I am so completely in the habit of making frittatas, or Spanish-style tortillas, that it is difficult to remember a time when I did not know how to make them. The wonderful features of the egg (so delicious, so complete, each comes in its own pretty package-they can be your supper, or your sauce, a meringue...oh, you know) are legion In this format they are really all that. A showcase for leftover veggies, dinner with a salad and bread, a sandwich filling, cut up for tapas, topping bruscetta, packed for lunch at work or a picnic.. No doubt you know all about all these excellent uses of this repetoire reliable.
In fact, to me it is a part of the charm of the frittata/tortilla, that you will find them nearly everywhere, in one form or another. While some are perfect, and others are not, it is unusual to be offered one which is entirely awful. This is an elemental sort of cooking, requiring but a pan and a fire. If I am stuck eating in an place I fear is bad in a pretentious sort-of-way, I generally order a frittata, tortilla, or omelet, and am a lot less likely to be disappointed than with an elaborate choice. And, conversely, a really good place generally serves a really good omelet (and roast chicken and creme brulee, or the local equivalent thereof).
My elderly mother has an apartment in an assisted living residence where the cooking is mostly sadly uninspired. They do make good real soups daily, and serve them properly hot, which is commendable. They also make an exceptionally nice mushroom omelet/frittata thing to order, which you can choose at any lunch or dinner, if you don't like the looks of the main course offerings. This has saved the day on any number of occasions of dreaded veal cutlet or pale, flaccid cacciatore.
Like any other simple dish, a frittata or tortilla is glorified by excellent ingredients- the freshest free range eggs, and bright fresh herbs, gorgeous seasonal local vegs., et al. Unlike some of the others, however, it is just fine made with ordinary ingredients too. While it is true that there is a slight knack to be acquired-whether one uses the broiler or pan flipping method, it does not take long to become an expert, and feel the satisfaction of a simple job well done, when you slide the finished product onto a plate.
I made this one , "inspired" by a dubious package of prewashed spinach-mixed with arugula (and called "spicy spinach salad.") It was the only spinach at the Iggle when I last shopped which did not look completely past it, and I craved some spinach. I am also an arugula fan. ( I can hardly wait until June 1, when my CSA farmbox starts up again.) I though that the combination could be nice with my little bundle of multicolored fingerlings, a pinch of smoked spanish paprika, and some fresh cilantro and parsley.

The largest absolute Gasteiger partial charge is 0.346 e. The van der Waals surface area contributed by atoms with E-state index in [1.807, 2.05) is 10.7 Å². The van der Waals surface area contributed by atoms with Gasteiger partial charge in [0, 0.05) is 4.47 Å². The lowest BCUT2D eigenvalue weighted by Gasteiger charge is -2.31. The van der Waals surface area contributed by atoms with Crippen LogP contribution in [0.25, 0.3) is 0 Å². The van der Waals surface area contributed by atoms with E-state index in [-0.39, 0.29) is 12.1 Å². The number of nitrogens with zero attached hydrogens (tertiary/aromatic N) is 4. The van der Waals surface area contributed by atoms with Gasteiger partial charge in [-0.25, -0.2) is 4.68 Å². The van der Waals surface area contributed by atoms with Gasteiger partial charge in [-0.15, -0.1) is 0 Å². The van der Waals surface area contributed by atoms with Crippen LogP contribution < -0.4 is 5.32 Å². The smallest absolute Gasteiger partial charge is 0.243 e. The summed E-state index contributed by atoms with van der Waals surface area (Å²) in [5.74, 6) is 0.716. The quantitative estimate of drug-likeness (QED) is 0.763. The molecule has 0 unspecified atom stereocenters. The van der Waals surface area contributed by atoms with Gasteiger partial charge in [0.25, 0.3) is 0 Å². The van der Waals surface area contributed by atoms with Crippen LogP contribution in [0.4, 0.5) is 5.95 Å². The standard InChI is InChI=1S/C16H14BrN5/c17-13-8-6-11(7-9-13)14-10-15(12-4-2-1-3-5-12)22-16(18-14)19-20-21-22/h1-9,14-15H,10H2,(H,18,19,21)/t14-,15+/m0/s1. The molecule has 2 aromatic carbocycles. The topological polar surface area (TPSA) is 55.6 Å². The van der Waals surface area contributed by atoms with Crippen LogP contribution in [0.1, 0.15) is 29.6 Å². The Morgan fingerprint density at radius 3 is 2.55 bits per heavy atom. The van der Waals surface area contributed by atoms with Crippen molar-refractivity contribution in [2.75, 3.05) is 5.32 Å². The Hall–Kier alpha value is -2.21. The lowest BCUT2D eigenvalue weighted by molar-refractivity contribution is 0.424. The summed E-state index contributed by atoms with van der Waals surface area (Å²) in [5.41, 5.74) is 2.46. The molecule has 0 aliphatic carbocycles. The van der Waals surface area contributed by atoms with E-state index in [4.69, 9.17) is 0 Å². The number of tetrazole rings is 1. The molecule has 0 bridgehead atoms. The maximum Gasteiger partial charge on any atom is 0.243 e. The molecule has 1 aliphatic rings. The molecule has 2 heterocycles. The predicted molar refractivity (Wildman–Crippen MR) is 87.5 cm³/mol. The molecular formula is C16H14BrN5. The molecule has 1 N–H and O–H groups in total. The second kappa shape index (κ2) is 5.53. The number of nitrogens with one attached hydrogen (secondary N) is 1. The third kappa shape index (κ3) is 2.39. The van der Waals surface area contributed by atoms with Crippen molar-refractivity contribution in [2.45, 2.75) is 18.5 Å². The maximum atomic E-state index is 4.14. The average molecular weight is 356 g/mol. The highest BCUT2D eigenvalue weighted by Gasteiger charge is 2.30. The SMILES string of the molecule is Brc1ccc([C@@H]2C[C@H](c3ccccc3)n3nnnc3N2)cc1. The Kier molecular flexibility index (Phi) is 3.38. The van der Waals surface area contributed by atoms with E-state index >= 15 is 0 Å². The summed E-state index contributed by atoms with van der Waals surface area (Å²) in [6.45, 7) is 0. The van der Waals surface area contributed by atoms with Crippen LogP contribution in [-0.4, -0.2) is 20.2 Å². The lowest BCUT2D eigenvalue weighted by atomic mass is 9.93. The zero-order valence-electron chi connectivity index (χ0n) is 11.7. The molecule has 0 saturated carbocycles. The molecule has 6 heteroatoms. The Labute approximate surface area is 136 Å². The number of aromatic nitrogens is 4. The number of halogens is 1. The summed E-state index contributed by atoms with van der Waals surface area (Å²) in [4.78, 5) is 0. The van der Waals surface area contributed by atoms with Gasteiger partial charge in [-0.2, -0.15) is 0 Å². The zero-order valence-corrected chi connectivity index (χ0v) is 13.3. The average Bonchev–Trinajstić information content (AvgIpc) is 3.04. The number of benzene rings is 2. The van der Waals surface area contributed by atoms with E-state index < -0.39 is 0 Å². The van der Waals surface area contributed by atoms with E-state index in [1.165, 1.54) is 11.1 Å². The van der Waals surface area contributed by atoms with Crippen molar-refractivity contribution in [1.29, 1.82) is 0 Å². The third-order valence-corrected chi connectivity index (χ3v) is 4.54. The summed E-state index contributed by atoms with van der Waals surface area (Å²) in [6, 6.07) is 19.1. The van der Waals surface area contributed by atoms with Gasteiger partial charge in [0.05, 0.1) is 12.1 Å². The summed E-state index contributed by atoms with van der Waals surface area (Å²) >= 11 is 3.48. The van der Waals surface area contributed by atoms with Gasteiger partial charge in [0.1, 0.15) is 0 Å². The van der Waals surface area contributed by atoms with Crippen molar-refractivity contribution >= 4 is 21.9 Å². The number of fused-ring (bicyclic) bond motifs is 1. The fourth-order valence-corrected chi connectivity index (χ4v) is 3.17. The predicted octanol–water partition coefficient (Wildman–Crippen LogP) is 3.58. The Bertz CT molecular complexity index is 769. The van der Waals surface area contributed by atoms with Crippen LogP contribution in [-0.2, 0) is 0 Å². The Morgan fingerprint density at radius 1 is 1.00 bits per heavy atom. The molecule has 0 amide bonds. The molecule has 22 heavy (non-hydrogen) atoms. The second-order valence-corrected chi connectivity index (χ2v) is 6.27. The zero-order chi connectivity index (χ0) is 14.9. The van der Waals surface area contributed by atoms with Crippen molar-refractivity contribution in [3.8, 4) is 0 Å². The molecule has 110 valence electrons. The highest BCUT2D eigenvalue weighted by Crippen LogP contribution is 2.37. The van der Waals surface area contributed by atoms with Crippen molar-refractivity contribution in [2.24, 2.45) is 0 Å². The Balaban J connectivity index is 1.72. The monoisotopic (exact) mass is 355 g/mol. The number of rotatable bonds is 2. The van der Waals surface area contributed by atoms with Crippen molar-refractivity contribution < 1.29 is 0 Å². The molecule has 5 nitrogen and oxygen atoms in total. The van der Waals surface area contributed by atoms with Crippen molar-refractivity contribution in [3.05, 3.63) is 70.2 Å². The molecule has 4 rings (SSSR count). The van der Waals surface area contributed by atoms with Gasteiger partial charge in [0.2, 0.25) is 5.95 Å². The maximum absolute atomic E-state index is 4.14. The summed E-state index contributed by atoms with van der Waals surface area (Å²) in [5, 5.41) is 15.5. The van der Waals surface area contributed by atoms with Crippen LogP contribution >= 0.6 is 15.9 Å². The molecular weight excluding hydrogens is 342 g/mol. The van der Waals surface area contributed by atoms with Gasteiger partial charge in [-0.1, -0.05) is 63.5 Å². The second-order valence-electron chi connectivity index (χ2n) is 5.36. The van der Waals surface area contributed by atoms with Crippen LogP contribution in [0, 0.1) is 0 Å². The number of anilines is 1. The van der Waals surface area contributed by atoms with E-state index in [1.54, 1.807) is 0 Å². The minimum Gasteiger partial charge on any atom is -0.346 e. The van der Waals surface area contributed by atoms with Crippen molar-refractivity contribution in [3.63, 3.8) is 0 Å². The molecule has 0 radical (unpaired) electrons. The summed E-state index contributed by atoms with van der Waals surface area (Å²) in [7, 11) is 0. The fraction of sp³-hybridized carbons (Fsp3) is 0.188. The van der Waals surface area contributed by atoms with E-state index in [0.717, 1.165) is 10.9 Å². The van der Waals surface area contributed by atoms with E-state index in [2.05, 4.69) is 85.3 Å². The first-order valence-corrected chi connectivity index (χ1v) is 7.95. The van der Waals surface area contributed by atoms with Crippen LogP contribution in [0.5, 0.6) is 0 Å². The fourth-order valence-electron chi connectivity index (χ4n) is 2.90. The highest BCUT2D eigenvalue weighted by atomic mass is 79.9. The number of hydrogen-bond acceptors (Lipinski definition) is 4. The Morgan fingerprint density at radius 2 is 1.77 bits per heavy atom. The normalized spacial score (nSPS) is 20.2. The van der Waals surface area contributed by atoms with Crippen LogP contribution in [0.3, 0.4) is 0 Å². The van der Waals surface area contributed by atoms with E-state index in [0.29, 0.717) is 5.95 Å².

First I poured a bit of boiling water over a handful of spinach/arugula mixture, ran it under some cold water, wrung it out, and chopped it up. I beat four eggs with some salt and pepper and added the paprika. I peeled and sliced my boiled fingerlings, which were very petite and cute, chopped the herbs-adding half of them to the eggs, and cut two scallions into slivers.
I preheated the broiler, and warmed the potatoes slowly in my 8" cast iron skillet in a generous amount of olive oil. When they were warm I added the eggs and all the rest. I cooked the eggs, lifting the solidifying edges to let the still liquid egg run underneath, into the warm oil. When it was all done but the top-I set it under the broiler to finish. Thanks to the perhaps excessive amounts of olive oil, it slid easily onto a plate.
I had my frittata for supper, with salad and some really good semolina bread from my third batch. (Did I mention I'm head over heels for this bread? Uh...yeah.) That used up about half the fritatta. The rest came to work with me the next day with some more slices of that bread, and made a lunchtime sandwich, assembled just before eating.
I sure wish I had some pretty, fresh, green and blue, local, free-range eggs.